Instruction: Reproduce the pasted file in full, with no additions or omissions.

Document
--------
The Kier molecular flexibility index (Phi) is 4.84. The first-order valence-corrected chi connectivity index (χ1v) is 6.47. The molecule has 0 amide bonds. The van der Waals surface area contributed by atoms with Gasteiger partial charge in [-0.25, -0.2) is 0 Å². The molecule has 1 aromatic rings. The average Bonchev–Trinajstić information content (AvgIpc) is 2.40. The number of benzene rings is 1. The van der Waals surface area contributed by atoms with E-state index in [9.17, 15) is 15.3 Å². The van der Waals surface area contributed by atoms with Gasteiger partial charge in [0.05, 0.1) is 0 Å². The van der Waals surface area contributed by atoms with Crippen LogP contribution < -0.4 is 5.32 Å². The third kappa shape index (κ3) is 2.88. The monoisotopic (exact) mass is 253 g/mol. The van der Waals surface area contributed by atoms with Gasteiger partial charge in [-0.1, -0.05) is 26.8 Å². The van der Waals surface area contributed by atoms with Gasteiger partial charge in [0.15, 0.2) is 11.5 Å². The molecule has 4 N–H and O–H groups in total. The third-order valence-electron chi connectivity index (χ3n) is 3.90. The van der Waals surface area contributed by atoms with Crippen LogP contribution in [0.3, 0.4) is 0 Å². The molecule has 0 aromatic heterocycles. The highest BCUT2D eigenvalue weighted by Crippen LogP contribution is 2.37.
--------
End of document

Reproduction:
The Kier molecular flexibility index (Phi) is 4.84. The first-order valence-corrected chi connectivity index (χ1v) is 6.47. The molecule has 0 amide bonds. The van der Waals surface area contributed by atoms with Gasteiger partial charge in [-0.25, -0.2) is 0 Å². The molecule has 1 aromatic rings. The average Bonchev–Trinajstić information content (AvgIpc) is 2.40. The number of benzene rings is 1. The van der Waals surface area contributed by atoms with E-state index in [9.17, 15) is 15.3 Å². The van der Waals surface area contributed by atoms with Gasteiger partial charge in [0.05, 0.1) is 0 Å². The van der Waals surface area contributed by atoms with Crippen LogP contribution < -0.4 is 5.32 Å². The third kappa shape index (κ3) is 2.88. The monoisotopic (exact) mass is 253 g/mol. The van der Waals surface area contributed by atoms with Gasteiger partial charge in [-0.1, -0.05) is 26.8 Å². The van der Waals surface area contributed by atoms with Gasteiger partial charge in [0.15, 0.2) is 11.5 Å². The molecule has 4 N–H and O–H groups in total. The third-order valence-electron chi connectivity index (χ3n) is 3.90. The van der Waals surface area contributed by atoms with Crippen LogP contribution in [0.3, 0.4) is 0 Å². The molecule has 0 aromatic heterocycles. The highest BCUT2D eigenvalue weighted by Crippen LogP contribution is 2.37.